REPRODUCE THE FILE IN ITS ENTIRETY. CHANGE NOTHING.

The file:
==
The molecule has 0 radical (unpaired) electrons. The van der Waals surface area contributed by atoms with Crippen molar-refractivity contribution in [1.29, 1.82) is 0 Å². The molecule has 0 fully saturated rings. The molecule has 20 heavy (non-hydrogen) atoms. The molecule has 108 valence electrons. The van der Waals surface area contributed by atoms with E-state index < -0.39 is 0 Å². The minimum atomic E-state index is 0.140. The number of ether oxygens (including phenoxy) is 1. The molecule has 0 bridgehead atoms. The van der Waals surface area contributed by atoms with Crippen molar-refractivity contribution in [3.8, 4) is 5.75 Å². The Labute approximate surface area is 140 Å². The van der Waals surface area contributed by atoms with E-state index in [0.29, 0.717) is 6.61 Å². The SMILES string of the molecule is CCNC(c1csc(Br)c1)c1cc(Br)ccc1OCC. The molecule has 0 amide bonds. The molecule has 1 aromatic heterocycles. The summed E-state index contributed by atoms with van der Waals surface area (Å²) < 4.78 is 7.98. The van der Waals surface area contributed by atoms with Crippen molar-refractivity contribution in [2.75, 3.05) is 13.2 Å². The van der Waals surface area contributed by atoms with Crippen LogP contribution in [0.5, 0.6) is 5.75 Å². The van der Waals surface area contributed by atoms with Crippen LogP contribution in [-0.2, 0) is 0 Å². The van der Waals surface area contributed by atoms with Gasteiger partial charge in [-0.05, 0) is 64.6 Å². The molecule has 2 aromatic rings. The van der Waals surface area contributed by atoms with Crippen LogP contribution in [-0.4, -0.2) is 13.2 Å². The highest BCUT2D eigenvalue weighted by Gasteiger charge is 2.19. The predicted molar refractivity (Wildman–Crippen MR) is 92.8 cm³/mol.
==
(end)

The molecule has 0 radical (unpaired) electrons. The van der Waals surface area contributed by atoms with Crippen molar-refractivity contribution in [1.29, 1.82) is 0 Å². The molecule has 0 fully saturated rings. The molecule has 20 heavy (non-hydrogen) atoms. The molecule has 108 valence electrons. The van der Waals surface area contributed by atoms with E-state index < -0.39 is 0 Å². The minimum atomic E-state index is 0.140. The number of ether oxygens (including phenoxy) is 1. The molecule has 0 bridgehead atoms. The van der Waals surface area contributed by atoms with Crippen molar-refractivity contribution in [3.8, 4) is 5.75 Å². The Labute approximate surface area is 140 Å². The van der Waals surface area contributed by atoms with E-state index in [0.29, 0.717) is 6.61 Å². The SMILES string of the molecule is CCNC(c1csc(Br)c1)c1cc(Br)ccc1OCC. The molecule has 0 amide bonds. The molecule has 1 aromatic heterocycles. The summed E-state index contributed by atoms with van der Waals surface area (Å²) < 4.78 is 7.98. The van der Waals surface area contributed by atoms with Crippen molar-refractivity contribution in [2.75, 3.05) is 13.2 Å². The van der Waals surface area contributed by atoms with Crippen LogP contribution in [0.5, 0.6) is 5.75 Å². The van der Waals surface area contributed by atoms with Crippen LogP contribution in [-0.2, 0) is 0 Å². The van der Waals surface area contributed by atoms with Gasteiger partial charge in [-0.05, 0) is 64.6 Å². The molecule has 2 aromatic rings. The van der Waals surface area contributed by atoms with Crippen LogP contribution in [-0.4, -0.2) is 13.2 Å². The highest BCUT2D eigenvalue weighted by Gasteiger charge is 2.19. The predicted molar refractivity (Wildman–Crippen MR) is 92.8 cm³/mol.